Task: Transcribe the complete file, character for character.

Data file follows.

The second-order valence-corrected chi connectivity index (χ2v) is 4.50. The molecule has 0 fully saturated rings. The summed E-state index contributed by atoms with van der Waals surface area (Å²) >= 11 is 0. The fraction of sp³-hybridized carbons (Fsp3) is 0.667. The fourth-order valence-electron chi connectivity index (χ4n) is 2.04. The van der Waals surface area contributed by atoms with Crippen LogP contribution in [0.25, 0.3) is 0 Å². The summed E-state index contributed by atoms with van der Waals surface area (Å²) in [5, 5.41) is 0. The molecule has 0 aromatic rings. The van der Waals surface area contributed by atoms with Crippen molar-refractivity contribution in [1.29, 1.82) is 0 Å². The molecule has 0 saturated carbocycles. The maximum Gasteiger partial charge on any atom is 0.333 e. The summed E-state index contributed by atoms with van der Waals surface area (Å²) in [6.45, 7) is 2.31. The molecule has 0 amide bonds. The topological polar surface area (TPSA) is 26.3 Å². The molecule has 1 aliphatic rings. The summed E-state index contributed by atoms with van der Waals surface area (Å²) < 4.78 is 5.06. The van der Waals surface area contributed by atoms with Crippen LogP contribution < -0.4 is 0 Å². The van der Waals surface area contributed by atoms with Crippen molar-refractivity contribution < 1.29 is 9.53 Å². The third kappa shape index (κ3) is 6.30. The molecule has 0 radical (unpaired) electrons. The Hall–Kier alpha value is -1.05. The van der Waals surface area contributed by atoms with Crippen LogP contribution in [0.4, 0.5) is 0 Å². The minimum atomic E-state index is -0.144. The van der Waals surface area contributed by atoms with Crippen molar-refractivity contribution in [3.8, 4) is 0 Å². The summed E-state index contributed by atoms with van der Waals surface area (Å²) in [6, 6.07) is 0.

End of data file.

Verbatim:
The second-order valence-corrected chi connectivity index (χ2v) is 4.50. The molecule has 0 fully saturated rings. The summed E-state index contributed by atoms with van der Waals surface area (Å²) >= 11 is 0. The fraction of sp³-hybridized carbons (Fsp3) is 0.667. The fourth-order valence-electron chi connectivity index (χ4n) is 2.04. The van der Waals surface area contributed by atoms with Crippen LogP contribution in [0.25, 0.3) is 0 Å². The summed E-state index contributed by atoms with van der Waals surface area (Å²) in [5, 5.41) is 0. The molecule has 0 aromatic rings. The van der Waals surface area contributed by atoms with Crippen molar-refractivity contribution in [1.29, 1.82) is 0 Å². The molecule has 0 saturated carbocycles. The maximum Gasteiger partial charge on any atom is 0.333 e. The summed E-state index contributed by atoms with van der Waals surface area (Å²) in [6.45, 7) is 2.31. The molecule has 0 amide bonds. The topological polar surface area (TPSA) is 26.3 Å². The molecule has 1 aliphatic rings. The summed E-state index contributed by atoms with van der Waals surface area (Å²) < 4.78 is 5.06. The van der Waals surface area contributed by atoms with Crippen LogP contribution < -0.4 is 0 Å². The van der Waals surface area contributed by atoms with Crippen molar-refractivity contribution < 1.29 is 9.53 Å². The third kappa shape index (κ3) is 6.30. The molecule has 0 radical (unpaired) electrons. The Hall–Kier alpha value is -1.05. The van der Waals surface area contributed by atoms with Crippen LogP contribution in [0.4, 0.5) is 0 Å². The minimum atomic E-state index is -0.144. The van der Waals surface area contributed by atoms with Crippen molar-refractivity contribution in [3.8, 4) is 0 Å². The summed E-state index contributed by atoms with van der Waals surface area (Å²) in [6, 6.07) is 0.